By Marilyn Stasio
23 Oct 1997
If Kevin Kline doesn't get a big laugh in Ivanov (opening Nov. 20 at Lincoln Center's Beaumont Theater), will Chekhov leap from the grave and punch him out? And what if the Sovremennik Theatre gets too many laughs with the production of The Cherry Orchard that it has brought from Moscow to the Martin Beck (in a limited run beginning Oct. 29). Will the playwright hiss them from the wings?
Those questions aren't entirely facetious, because Russian people expect, and indeed enjoy, a bit of histrionics on and off their theatrical stages. During rehearsals for the first production of Ivanov in 1887, Chekhov himself had a bitter quarrel with the leading actor, attacking him for bringing too much doom and gloom to the role. At the play's Moscow premiere, fistfights broke out in the theatre, creating a scandal "without precedent in theatrical history."
Nobody, it seems, knew what to make of Ivanov, a country gentleman who runs his estate into the ground, falls into debt, betrays his dying wife by seducing the daughter of his major creditor, and spends most of the play wallowing in self-pity. Clearly, the fellow was a selfish cad, and the outraged Russian audience wanted his guts for garters. Chekhov, however, would have none of it. Despite Ivanov's contemptible behavior and general lack of spine, Chekhov drew him with nonjudgmental understanding, even compassion. "I didn't accuse anyone, I didn't acquit anyone," he defended his hero. "I wanted to do something original."
To David Hare, who wrote the new translation of Ivanov used in the Lincoln Center production, Chekhov's refusal to moralize about his deeply flawed characters is precisely what makes them so accessible to modern audiences. "The dominating theme of Ivanov is honesty," he says, and its conflict "is between a young doctor who thinks that honesty is to do with blurting out offensive truths, and the more sensitive central character who insists that no one can acquire honesty unless they also have self-knowledge."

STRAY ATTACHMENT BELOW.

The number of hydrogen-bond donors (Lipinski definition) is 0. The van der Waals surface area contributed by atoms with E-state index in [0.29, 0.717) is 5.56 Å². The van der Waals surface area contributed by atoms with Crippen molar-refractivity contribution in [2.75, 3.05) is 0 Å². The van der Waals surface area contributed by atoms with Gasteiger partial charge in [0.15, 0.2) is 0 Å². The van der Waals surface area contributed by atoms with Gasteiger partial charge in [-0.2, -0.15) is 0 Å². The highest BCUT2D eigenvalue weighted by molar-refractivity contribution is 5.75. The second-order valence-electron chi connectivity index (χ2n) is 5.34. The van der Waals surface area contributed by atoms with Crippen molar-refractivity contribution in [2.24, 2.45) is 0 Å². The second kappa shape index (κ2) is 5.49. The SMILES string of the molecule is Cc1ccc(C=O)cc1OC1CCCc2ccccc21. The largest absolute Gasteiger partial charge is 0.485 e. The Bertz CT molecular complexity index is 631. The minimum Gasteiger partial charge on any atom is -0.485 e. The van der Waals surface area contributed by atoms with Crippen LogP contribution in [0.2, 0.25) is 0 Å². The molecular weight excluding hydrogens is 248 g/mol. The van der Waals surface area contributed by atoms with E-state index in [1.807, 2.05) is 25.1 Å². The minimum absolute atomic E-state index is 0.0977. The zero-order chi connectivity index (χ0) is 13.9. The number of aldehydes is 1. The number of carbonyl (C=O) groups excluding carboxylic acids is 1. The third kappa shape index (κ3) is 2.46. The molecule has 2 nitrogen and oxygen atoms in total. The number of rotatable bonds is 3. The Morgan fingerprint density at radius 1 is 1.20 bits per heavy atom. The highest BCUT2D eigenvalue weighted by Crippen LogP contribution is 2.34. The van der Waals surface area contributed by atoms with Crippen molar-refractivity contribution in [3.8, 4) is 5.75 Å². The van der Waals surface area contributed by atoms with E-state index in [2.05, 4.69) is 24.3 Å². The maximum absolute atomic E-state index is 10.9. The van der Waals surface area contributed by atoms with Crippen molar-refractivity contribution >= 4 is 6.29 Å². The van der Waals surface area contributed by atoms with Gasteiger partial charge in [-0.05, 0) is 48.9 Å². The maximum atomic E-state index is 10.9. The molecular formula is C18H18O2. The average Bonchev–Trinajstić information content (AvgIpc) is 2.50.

When Ralph Fiennes played the role (in Hare's translation) last season, first at London's Almeida Theatre and then in Moscow, critics found a wealth of contemporary significance in the character. (One diagnosed Ivanov as "clinically depressed" and congratulated Chekhov, who also practiced medicine, for his progressive views on mental illness.) To Hare, however, it is crucial that Ivanov not be seen as indulging his psychological demons. The character, he says, is "actually horrified by the idea of depression and repelled to find himself its victim. Far from indulging that melancholy, Ivanov fights it."
If that interpretation goes over with Chekhov and Ivanov stirs no rumblings from beyond the grave, then maybe we'll get some action from The Cherry Orchard, fresh from Moscow in a new production by the Sovremennik Theatre, whose Broadway debut with Three Sisters and Into the Whirlwind won them a special Drama Desk Award last year.
No less than Ivanov, The Cherry Orchard also had Chekhov apoplectic during rehearsals at the Moscow Art Theatre in 1904. "The only thing I can say is that Stanislavsky has massacred my play," the playwright complained in the fusillade of letters that he sent from Yalta. In winter confinement for his health at this "hot Siberia," he watched in dismay from afar as the production developed in a style too stagy, too bombastic, too flamboyant, too lugubrious and too sentimental for a play he had intended as "a comedy, even a farce."
It was bad enough the playwright couldn't stop Stanislavsky from turning his family of charming, scatterbrained country gentry into dour tragic figures. ("What's this in your telegram about the play being full of people crying?") After his death, the Bolsheviks twisted his flighty provincial landowners into caricatures of the despised ruling classes they had overthrown in the Revolution, while remnants of the old aristocracy idealized them as icons of their own vanished past. They were later dismissed altogether by the Soviets, who saw them as useless members of the obsolete bourgeoisie.